The THz waveguide system is based on the photoelectronic generation and detection of a beam of subpicosecond THz pulses. In this study, an SOS transmitter and receiver chips were used to generate and detect THz pulses, because SOS is a strong and optically transparent material. The excitation laser beam travels by air, but the detection laser beam is guided by optical fibers, as shown in Fig. 1(a). Therefore, the receiver part of the THz waveguide system can freely move without laser beam adjustment.
The transmitter chip consisted of coplanar 10µm-wide, 20mm-long metal lines with a 30µm separation, and two dipole antennas separated by a 5µm gap, as shown in Fig. 1(b). The dipole antenna structure allowed easy alignment of the laser beam and the copper wire tip. Because the dipole antenna gap was only 5 µm, the DC voltage bias was 10 V. The 6.3mW laser excitation beam was focused on the 5µm gap of the biased dipole antenna, at which the antenna faced the copper wire tip. Because SOS is an optically transparent material, the laser beam was able to pass through the SOS and arrive at the dipole antenna gap. Commercial copper wires with a diameter of 500 µm were used in this study, and the 18.5cm-long copper wire was cut into two pieces, W1 and W2, as shown in Fig. 1(a). The two flat, cut ends of each wire faced each other, with a 150µm air gap between them. Figure 1(b) shows the dipole antenna of the transmitter chip that came in contact with the conical copper wire tip (wire W1), the diameter of which was about 30 µm. Because the conical wire tip was located close to the emitter source, the generated THz pulses were directly coupled with the wire without any silicon lens [8, 9, 12, 17].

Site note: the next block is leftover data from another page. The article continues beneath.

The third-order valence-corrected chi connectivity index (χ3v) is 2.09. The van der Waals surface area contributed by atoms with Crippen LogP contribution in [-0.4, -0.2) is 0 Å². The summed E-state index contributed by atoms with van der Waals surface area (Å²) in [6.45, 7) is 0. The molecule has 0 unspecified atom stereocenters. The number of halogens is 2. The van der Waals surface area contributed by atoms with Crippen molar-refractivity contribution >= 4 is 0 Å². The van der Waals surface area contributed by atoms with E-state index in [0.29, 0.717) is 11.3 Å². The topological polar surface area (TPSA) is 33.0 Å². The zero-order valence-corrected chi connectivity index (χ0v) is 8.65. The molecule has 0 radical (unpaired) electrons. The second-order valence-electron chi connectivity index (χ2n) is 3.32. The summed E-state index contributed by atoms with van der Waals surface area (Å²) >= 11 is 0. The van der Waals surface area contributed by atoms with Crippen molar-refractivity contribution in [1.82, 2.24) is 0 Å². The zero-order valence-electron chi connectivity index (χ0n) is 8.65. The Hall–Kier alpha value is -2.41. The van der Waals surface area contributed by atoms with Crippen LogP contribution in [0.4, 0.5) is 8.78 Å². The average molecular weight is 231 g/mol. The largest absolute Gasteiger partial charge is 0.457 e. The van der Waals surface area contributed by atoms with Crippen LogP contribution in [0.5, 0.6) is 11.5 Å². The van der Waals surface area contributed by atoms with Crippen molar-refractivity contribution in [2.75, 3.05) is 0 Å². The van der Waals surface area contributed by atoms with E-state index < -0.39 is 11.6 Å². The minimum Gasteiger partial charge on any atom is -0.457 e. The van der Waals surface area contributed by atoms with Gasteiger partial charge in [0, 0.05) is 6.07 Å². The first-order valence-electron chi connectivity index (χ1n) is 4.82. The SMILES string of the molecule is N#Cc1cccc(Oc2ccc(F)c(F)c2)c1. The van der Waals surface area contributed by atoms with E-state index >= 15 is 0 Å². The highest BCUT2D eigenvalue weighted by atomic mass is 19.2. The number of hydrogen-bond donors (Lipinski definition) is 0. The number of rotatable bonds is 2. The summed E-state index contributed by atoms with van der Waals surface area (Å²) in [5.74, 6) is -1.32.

The receiver chip had the same structure as the transmitter chip, except for a 50µm separation between the two metal lines, as shown in Fig. 1(c). The 50µm separated dipole antenna was shorter than that of used in Ref . The short dipole antenna detected a smaller THz signal and a wider THz spectrum than the long dipole antenna. The 500µm-diameter cylindrical copper wire tip (wire W2) was located beside the dipole receiver antenna so it could detect the propagated THz Sommerfeld wave. To detect the THz signals, the dipole antenna directed the THz field direction in the known TM01 mode. The Sommerfeld wave that was launched from the transmitter chip was propagated through the two wires and ended up at the receiver chip. Because the air gap between the two wires was only 150 µm, the THz pulses were easily coupled with the minimized coupling loss from wire W1 to wire W2. Also, the receiver-side copper wire W2 could be replaced with any kind of wire structure without adjusting the transmitter part and the laser beams, because the fiber coupling receiver part allowed flexibility of movement. In this research, the THz field intensities of the 500µm-diameter cylindrical wire tip and the 30µm-diameter conical wire tip were compared for the same receiver chip with a fixed transmitter chip and wire W1. The two cut wires were supported by two tightly fitted 3mm-thick Teflon disks that were well positioned to ensure the wires’ optimal coupling. To protect the transmitter and receiver dipole antennas, the chips were covered with a 15µm-thick polyethylene insulation tape.
3. Field simulations
In this study, electric fields were calculated with an HFSS numerical field simulation. The THz Sommerfeld wave is an electric field in the cylindrical wire, as in the experimental situation. When the number of selected meshes was few, the results varied according to the distance from the surface. Therefore, approximately 80,000 meshes were used, and the calculation loop was used several times until the results converged less than 0.5% compared to previous calculation results. The wire waveguide was modeled in three dimensions (3D). The 3D simulation domain was bounded by a 9mm-diameter and 10mm-long cylindrical tube, with the wire model located in the center. The outer boundary of the wire is defined as a perfect electrical conductor (PEC) because the attenuation loss of copper wire can be disregard in the THz frequency range . In this simulation, the plan wave is excited on the circular input face of the cylindrical tube. The outer wall of the domain assumed an absorbing boundary condition to minimize any back reflections on the wire. The absorption coefficient of the outer wall was bigger than -80 dB.